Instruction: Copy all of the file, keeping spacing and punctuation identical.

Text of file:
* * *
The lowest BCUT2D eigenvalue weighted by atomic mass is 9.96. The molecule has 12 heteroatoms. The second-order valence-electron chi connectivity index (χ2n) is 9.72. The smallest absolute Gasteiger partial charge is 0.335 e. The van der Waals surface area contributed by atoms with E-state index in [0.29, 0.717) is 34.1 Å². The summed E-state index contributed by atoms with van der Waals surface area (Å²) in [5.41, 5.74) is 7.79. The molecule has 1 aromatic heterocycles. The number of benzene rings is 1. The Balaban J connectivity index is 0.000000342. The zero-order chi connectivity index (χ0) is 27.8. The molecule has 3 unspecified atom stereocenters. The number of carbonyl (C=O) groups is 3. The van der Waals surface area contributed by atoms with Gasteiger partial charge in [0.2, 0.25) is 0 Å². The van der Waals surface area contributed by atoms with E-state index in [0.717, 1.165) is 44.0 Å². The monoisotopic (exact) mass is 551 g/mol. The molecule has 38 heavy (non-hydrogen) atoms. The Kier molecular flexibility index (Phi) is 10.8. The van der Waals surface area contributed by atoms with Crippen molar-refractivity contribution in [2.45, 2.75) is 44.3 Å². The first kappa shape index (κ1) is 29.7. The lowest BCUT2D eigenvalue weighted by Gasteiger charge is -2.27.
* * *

The lowest BCUT2D eigenvalue weighted by atomic mass is 9.96. The molecule has 12 heteroatoms. The second-order valence-electron chi connectivity index (χ2n) is 9.72. The smallest absolute Gasteiger partial charge is 0.335 e. The van der Waals surface area contributed by atoms with E-state index in [0.29, 0.717) is 34.1 Å². The summed E-state index contributed by atoms with van der Waals surface area (Å²) in [5.41, 5.74) is 7.79. The molecule has 1 aromatic heterocycles. The number of benzene rings is 1. The Balaban J connectivity index is 0.000000342. The zero-order chi connectivity index (χ0) is 27.8. The molecule has 3 unspecified atom stereocenters. The number of carbonyl (C=O) groups is 3. The van der Waals surface area contributed by atoms with Gasteiger partial charge in [0.2, 0.25) is 0 Å². The van der Waals surface area contributed by atoms with E-state index in [0.717, 1.165) is 44.0 Å². The monoisotopic (exact) mass is 551 g/mol. The molecule has 38 heavy (non-hydrogen) atoms. The Kier molecular flexibility index (Phi) is 10.8. The van der Waals surface area contributed by atoms with Crippen molar-refractivity contribution in [2.45, 2.75) is 44.3 Å². The first kappa shape index (κ1) is 29.7. The lowest BCUT2D eigenvalue weighted by Gasteiger charge is -2.27.